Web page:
– Snip –
I went to court planning on pleading guilty with explanation. What I didn’t know going into the courthouse was the fact that in Halifax Dartmouth, because of its seventeenth century heritage, the Maritimers have a much more pragmatic and simplistic view of justice. Namely, the fact of a ticket proves the fact of your guilt else why would you have gotten it.
So therefore, if you tried to plead not guilty or guilt with explanation, you were considered just a snively little peon trying to get out of paying the tab. So they would throw the book at you. And then of course was always the questionable matter of the cash cow revenue at stake for the state. Between the two you didn’t have much of a chance.
Not even suspecting anything about this little clout of the culture going in of course, and standing in front of a judge who had already clearly proven he had gotten out of the wrong side of the bed in the morning by his two previous rulings, I said my piece to the judge.
Without even responding to my explanation, the judge charged me the maximum fine for the two tickets. I said, “that’s a little steep under the circumstances isn’t it”, believing in the self evident righteousness of my situation.
Completely missing my point, the judge pulled out a big thick book of traffic bylaws, and said, “Under bylaw number blah, blah, blah, amendment blah, blah, blah of section blah, blah, I can charge you a maximum of blah, blah, blah whenever blah, blah”. Intending to prove evidently complete justification for the fine. “Ok then”, I said, “You judge yourself by your actions”.
Big mistake, very big ‘innie’, very very big ‘innie’. If one thing had thus been indelibly proven for all time, it’s that you never ever tell a judge the truth because they can’t handle it. It’s also most proving once and for all that you should never Judge a Judge by his cover. He slammed the book shut and sentenced me to ten days in jail for contempt of court.
There’s no doubt about it, these uniformed Maritime penal guys really know their stuff. Once you’ve been ordered into their clutches, there’s no way in hell they’re going to let you escape or allow anyone enough time to change their mind.
In less than half a second the bailiff had me clamped by the arms and out the door. In less than an hour I was sitting on a cot in a cellblock in the Provincial jail in Stittsville about fifteen miles from Halifax, trying to figure out what the hell had just gone wrong.
Greydie’s turn before the Judge came up next. His was only a simple ticket. But because of the good mood I’d put the judge in on top of his already proven poorly disposed pre-disposition earlier, Greydie was now standing in the blinding white glare of a ticked off Judge’s stare. Greydie also went straight from the courtroom to the pokey and he had pleaded guilty. He just didn’t happen to have the money on him for the fine.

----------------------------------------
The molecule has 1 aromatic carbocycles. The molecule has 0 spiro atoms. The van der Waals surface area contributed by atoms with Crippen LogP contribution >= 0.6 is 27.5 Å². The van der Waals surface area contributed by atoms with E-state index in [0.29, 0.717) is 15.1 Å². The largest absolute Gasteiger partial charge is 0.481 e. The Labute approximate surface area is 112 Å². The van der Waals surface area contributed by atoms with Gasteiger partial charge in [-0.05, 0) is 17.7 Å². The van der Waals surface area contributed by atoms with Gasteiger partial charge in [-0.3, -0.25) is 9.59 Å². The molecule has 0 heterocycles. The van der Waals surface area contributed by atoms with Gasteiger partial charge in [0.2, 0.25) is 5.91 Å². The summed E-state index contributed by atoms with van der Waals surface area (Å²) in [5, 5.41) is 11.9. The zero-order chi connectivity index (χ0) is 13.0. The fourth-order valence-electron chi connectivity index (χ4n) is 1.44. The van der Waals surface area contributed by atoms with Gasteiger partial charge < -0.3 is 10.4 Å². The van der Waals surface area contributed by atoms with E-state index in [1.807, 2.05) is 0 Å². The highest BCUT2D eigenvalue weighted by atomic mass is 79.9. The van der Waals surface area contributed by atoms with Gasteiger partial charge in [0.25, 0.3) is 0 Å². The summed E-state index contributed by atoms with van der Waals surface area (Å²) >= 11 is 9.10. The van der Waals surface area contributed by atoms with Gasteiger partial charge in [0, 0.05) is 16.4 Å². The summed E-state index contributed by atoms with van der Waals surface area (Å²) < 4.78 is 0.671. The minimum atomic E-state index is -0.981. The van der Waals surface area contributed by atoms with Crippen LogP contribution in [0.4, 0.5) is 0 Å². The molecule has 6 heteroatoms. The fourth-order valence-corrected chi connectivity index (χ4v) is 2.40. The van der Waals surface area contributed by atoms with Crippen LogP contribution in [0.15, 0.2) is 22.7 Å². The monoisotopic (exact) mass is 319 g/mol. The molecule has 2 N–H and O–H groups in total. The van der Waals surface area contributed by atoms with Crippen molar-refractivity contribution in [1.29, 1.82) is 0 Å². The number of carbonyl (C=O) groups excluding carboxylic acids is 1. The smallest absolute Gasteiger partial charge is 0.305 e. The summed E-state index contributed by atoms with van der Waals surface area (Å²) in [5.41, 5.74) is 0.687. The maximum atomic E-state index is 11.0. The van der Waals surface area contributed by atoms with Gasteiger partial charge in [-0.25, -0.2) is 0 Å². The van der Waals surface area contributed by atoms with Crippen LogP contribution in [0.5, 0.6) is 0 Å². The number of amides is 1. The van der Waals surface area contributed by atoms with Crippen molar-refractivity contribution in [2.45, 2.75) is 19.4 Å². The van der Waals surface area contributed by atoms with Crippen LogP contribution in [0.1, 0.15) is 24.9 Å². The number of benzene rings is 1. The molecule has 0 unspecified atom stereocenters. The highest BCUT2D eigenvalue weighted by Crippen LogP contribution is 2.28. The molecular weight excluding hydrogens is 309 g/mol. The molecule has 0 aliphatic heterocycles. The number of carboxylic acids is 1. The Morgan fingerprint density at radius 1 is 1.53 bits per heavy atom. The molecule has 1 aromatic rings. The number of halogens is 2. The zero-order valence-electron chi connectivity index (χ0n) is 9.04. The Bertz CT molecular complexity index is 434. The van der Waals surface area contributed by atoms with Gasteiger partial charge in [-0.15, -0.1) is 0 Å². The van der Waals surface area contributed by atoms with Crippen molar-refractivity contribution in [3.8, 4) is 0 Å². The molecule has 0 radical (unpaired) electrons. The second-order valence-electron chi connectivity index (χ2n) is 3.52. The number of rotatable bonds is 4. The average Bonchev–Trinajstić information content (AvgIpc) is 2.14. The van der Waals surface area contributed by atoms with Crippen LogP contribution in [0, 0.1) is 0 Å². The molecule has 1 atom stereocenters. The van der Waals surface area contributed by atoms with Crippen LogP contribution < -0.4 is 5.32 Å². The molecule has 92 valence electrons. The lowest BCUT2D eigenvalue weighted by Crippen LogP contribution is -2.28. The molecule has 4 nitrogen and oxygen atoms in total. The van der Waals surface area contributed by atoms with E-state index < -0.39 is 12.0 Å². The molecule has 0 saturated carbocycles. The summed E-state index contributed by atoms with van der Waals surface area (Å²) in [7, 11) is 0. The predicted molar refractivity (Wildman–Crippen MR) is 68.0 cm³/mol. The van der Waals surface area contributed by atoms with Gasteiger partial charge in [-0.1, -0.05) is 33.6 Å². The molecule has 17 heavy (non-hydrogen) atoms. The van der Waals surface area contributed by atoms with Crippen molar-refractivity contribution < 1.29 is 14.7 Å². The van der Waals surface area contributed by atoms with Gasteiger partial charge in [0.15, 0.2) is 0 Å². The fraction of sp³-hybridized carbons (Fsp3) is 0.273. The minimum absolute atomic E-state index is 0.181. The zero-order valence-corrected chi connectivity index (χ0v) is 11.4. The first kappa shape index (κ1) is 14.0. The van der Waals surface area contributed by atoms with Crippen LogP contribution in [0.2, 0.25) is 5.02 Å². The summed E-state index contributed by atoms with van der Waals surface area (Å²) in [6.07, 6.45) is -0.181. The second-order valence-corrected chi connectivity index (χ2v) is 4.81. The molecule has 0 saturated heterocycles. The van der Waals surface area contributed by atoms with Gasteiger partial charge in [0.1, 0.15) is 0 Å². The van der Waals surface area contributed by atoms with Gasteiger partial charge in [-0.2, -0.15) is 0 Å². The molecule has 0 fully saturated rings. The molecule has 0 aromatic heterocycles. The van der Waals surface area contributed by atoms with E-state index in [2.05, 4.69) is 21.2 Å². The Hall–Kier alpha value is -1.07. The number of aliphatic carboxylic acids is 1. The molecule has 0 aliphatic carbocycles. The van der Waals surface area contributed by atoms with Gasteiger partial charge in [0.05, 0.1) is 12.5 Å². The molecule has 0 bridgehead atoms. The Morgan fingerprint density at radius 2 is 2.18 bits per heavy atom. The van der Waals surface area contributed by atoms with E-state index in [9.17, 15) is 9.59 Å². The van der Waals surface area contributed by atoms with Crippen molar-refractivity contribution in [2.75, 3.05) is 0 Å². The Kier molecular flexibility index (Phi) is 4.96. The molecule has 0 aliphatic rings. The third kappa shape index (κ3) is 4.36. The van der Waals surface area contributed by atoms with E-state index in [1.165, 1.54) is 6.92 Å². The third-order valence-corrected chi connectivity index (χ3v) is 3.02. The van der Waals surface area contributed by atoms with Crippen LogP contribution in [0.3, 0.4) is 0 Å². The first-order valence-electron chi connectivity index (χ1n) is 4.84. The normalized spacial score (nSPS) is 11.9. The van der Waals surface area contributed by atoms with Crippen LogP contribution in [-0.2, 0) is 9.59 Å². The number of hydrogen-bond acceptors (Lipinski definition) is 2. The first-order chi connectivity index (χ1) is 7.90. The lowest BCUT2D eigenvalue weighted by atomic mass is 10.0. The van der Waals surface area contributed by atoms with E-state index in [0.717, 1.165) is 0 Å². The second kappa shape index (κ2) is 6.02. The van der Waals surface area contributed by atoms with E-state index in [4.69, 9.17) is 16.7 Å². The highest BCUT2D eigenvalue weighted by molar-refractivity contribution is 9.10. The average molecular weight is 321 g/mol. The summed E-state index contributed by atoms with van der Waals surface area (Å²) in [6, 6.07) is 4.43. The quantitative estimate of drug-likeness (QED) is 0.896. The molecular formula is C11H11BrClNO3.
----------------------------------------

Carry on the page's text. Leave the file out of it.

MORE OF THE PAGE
Unlike me through, he was only taken to the local lockup in downtown Halifax and locked in solitary confinement over night. It seems the judge had been really pee’d at seeing the same looking guy in front of him twice, both lawbreakers by dint of traffic tickets, and one of them a loudmouth to boot. And had ordered Greydie locked away in isolation with no phone calls until the fine was paid in full.
Please try and figure out how he was supposed to do that in a hurry if you can. Shades of America, pending or not the outcome of the aftermath of the election of two thousand and eight.
Fortunately, the afternoon shift supervisor at the can, who both of us had driven from time to time in our swank yellow streak taxi, had time to guide Greydie from solitary confinement to the front reception area where a phone happened to be sitting mysteriously on the front of the desk while he, the supervisor, had business to attend to elsewhere for a few minutes.
Greydie grabbed the phone and called a local Jamaican lawyer he knew. Who went through every drawer and pocket in our Keddy Inn motel room, coming up with most of the money for Greydie’s fine. It was about $3.00 dollars short which the lawyer pitched in himself.
And by another what are the odds, our friend the lawyer turned out later to be the older brother of an Afro Canadian MP, whose name and colour were both Brown, who rose high in BC politics. Rosemary had even begun to catch national attention as a potential federal candidate until one day she abruptly decided to retire.
When Greydie finally got out of the penstock that day he had nothing left towards my fine. So he did a rock around the clock taxi stint that whole night. By noon the next day he had enough for both my fines.
When he went to pay it, the clerk said, “don’t worry about it for a while, the ten days of the contempt charge have to pass before the remaining twenty days start for non payment of the fine”. But Greydie’s intuition prevailed and Greydie came back the next day insisting that they take the money.
Good thing. The judge had been so ticked at having heard me say something, that while it may not have been one the wisest things I every uttered, was at least in the fullest sense of the word true, that he had made my two sentences consecutive instead of concurrent. Something completely unheard of at that time.